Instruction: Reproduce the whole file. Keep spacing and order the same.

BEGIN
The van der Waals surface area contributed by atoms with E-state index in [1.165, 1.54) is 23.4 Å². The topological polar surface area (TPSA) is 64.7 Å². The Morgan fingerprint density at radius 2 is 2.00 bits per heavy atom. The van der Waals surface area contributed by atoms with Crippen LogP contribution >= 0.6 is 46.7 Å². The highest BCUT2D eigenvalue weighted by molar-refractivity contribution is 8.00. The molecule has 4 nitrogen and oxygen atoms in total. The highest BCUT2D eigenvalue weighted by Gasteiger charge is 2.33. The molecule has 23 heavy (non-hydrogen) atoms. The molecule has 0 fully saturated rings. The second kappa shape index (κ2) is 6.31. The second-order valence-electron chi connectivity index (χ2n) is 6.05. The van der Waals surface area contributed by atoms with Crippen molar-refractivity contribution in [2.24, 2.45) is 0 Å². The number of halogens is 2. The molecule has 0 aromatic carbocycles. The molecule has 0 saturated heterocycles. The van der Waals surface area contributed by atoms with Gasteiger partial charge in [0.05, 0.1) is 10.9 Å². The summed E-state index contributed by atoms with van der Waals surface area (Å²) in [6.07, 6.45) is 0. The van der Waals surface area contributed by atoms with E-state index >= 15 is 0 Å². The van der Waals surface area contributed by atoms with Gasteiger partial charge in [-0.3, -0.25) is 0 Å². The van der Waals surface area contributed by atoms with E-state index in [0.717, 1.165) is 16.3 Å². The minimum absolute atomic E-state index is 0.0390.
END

The van der Waals surface area contributed by atoms with E-state index in [1.165, 1.54) is 23.4 Å². The topological polar surface area (TPSA) is 64.7 Å². The Morgan fingerprint density at radius 2 is 2.00 bits per heavy atom. The van der Waals surface area contributed by atoms with Crippen LogP contribution >= 0.6 is 46.7 Å². The highest BCUT2D eigenvalue weighted by molar-refractivity contribution is 8.00. The molecule has 4 nitrogen and oxygen atoms in total. The highest BCUT2D eigenvalue weighted by Gasteiger charge is 2.33. The molecule has 23 heavy (non-hydrogen) atoms. The molecule has 0 fully saturated rings. The second kappa shape index (κ2) is 6.31. The second-order valence-electron chi connectivity index (χ2n) is 6.05. The van der Waals surface area contributed by atoms with Crippen molar-refractivity contribution in [2.24, 2.45) is 0 Å². The number of halogens is 2. The molecule has 0 aromatic carbocycles. The molecule has 0 saturated heterocycles. The van der Waals surface area contributed by atoms with Gasteiger partial charge in [0.05, 0.1) is 10.9 Å². The summed E-state index contributed by atoms with van der Waals surface area (Å²) in [6.07, 6.45) is 0. The van der Waals surface area contributed by atoms with E-state index >= 15 is 0 Å². The van der Waals surface area contributed by atoms with Gasteiger partial charge in [-0.3, -0.25) is 0 Å². The van der Waals surface area contributed by atoms with E-state index in [0.717, 1.165) is 16.3 Å². The minimum absolute atomic E-state index is 0.0390.